295 more steel products exempted

List of tariff-free imports increases to 995

March 22, 2003|By BLOOMBERG NEWS

WASHINGTON - The Bush administration exempted yesterday 295 steel products from import tariffs levied a year ago, including wine-barrel strips for Illinois Tool Works Inc. and zinc-coated sheets that Sharp Corp. uses to make microwave ovens.

The exclusions, which producers estimate represent 360,000 tons of imports, bring to 995 the products exempted from duties that are as high as 24 percent.

A quarter of the 13 million tons of steel imports originally covered by the tariffs imposed by President Bush in March last year had been exempted in subsequent months, according to the Commerce Department.

Representatives of steel producers such as Nucor Corp. and U.S. Steel Corp. said they didn't object to the exemptions, as they had to previous decisions, because the products listed yesterday for the most part don't threaten the domestic industry.

"The system worked this time," said Thomas A. Danjczek, president of the Steel Manufacturers Association, which represents Nucor and other companies that make steel from scrap.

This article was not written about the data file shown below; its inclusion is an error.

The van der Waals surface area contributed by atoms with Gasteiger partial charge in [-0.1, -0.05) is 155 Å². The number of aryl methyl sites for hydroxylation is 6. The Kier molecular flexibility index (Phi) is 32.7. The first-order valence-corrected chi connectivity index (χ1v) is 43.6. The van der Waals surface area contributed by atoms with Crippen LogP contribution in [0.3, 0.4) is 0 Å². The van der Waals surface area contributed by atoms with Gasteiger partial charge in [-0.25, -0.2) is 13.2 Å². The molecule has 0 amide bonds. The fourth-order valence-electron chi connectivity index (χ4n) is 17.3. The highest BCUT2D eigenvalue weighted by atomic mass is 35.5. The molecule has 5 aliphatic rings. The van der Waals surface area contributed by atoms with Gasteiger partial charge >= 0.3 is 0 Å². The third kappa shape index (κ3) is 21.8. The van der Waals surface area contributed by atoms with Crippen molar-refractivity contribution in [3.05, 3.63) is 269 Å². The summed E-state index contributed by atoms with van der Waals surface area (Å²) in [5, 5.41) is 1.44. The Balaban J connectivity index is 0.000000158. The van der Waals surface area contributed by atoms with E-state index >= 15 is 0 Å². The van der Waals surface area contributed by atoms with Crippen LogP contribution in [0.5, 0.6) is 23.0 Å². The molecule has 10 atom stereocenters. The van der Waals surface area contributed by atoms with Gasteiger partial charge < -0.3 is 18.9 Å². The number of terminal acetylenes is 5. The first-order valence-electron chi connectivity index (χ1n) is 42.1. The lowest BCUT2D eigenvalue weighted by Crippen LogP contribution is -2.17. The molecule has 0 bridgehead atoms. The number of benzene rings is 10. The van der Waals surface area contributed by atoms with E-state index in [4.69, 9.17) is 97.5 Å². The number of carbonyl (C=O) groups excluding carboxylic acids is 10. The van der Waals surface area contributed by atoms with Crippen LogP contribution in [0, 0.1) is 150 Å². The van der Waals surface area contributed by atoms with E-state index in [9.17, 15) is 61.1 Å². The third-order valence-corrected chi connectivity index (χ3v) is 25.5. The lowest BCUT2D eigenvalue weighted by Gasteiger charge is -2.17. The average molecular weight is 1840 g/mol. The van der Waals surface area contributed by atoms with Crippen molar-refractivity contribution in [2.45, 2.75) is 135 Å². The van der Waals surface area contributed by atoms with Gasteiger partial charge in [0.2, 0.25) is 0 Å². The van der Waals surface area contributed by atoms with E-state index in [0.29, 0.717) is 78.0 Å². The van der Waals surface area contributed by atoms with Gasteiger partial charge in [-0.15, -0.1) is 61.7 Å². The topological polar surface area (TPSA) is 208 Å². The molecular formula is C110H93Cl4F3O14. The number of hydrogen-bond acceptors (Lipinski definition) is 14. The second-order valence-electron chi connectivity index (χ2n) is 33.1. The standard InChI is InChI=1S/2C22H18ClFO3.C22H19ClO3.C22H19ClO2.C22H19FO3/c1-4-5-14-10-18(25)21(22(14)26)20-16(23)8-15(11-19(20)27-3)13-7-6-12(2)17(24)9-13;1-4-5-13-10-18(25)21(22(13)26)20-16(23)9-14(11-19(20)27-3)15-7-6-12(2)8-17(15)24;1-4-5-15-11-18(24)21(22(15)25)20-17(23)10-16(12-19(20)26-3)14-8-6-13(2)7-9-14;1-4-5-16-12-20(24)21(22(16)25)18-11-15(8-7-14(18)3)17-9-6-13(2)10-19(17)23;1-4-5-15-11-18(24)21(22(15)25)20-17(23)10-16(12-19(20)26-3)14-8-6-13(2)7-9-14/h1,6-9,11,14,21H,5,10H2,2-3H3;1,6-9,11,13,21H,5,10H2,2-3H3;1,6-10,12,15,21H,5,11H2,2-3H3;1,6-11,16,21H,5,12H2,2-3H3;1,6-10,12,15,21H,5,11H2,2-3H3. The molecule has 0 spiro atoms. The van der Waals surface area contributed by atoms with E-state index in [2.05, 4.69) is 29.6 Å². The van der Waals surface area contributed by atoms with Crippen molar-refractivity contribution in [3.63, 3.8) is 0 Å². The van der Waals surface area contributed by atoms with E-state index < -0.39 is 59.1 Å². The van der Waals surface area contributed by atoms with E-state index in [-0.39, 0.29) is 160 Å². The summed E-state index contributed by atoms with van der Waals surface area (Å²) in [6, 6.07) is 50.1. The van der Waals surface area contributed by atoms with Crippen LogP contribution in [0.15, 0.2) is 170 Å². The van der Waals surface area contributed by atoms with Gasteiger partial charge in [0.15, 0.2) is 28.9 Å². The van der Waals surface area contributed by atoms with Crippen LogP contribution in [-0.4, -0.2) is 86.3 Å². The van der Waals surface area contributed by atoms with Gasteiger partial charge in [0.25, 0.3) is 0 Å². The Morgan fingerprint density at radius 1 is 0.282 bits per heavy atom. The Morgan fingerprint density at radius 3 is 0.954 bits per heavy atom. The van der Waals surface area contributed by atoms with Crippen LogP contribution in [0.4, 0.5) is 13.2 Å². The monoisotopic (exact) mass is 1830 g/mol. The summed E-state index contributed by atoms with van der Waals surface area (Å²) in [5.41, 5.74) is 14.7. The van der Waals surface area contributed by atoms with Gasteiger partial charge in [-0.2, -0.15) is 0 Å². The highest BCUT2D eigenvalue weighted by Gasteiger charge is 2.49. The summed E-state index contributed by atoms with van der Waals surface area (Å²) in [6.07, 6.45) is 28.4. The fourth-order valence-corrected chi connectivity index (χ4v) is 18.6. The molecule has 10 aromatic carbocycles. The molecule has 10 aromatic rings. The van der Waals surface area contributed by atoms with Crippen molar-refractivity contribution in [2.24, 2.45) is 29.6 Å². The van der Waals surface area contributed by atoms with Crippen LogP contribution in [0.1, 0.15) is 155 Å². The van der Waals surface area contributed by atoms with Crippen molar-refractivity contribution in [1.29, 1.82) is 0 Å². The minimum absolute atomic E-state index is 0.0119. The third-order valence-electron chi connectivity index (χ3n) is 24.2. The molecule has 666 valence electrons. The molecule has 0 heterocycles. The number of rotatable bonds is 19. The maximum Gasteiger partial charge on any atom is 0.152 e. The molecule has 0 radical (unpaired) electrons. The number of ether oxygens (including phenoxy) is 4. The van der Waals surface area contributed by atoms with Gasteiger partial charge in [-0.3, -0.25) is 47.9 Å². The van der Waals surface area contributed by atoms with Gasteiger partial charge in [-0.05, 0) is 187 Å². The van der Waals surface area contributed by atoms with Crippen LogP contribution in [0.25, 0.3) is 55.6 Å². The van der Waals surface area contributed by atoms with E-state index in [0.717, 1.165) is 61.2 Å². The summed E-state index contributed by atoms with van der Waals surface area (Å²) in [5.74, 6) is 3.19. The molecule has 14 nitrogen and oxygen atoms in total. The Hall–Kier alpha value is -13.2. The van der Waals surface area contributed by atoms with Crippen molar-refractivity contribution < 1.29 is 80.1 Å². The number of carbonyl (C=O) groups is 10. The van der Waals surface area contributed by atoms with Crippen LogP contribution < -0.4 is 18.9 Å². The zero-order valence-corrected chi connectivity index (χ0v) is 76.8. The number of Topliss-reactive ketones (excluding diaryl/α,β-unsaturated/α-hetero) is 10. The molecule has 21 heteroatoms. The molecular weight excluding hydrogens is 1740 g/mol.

Even with the tariffs, which had been as high as 30 percent, steel imports increased 4.8 percent last year, to $12.1 billion, according to the Census Bureau.

The administration imposed the tariffs to give hard-pressed domestic companies "breathing space," to restructure, said Commerce Department Undersecretary Grant D. Aldonas.

Since then, Nucor and U.S. Steel have bought struggling rivals. The sale of Bethlehem Steel Corp.'s assets to International Steel Group of Cleveland is awaiting bankruptcy court approval.

Yesterday's exemptions were granted because those products "are not currently available in sufficient quantities from U.S. producers," a joint statement from the Commerce Department and the U.S. Trade Representative's office said.

The exemptions include hot-rolled, cold-rolled and plate products, stainless steel and corrosion-resistant materials, the statement said.

In addition to Sharp and Illinois Tool Works, companies that received exemptions included DaimlerChrysler AG, the world's No. 5 automaker; York International Corp., a maker of heating and air-conditioning equipment; and Johnson Controls Inc., the world's second-largest maker of automobile seats.

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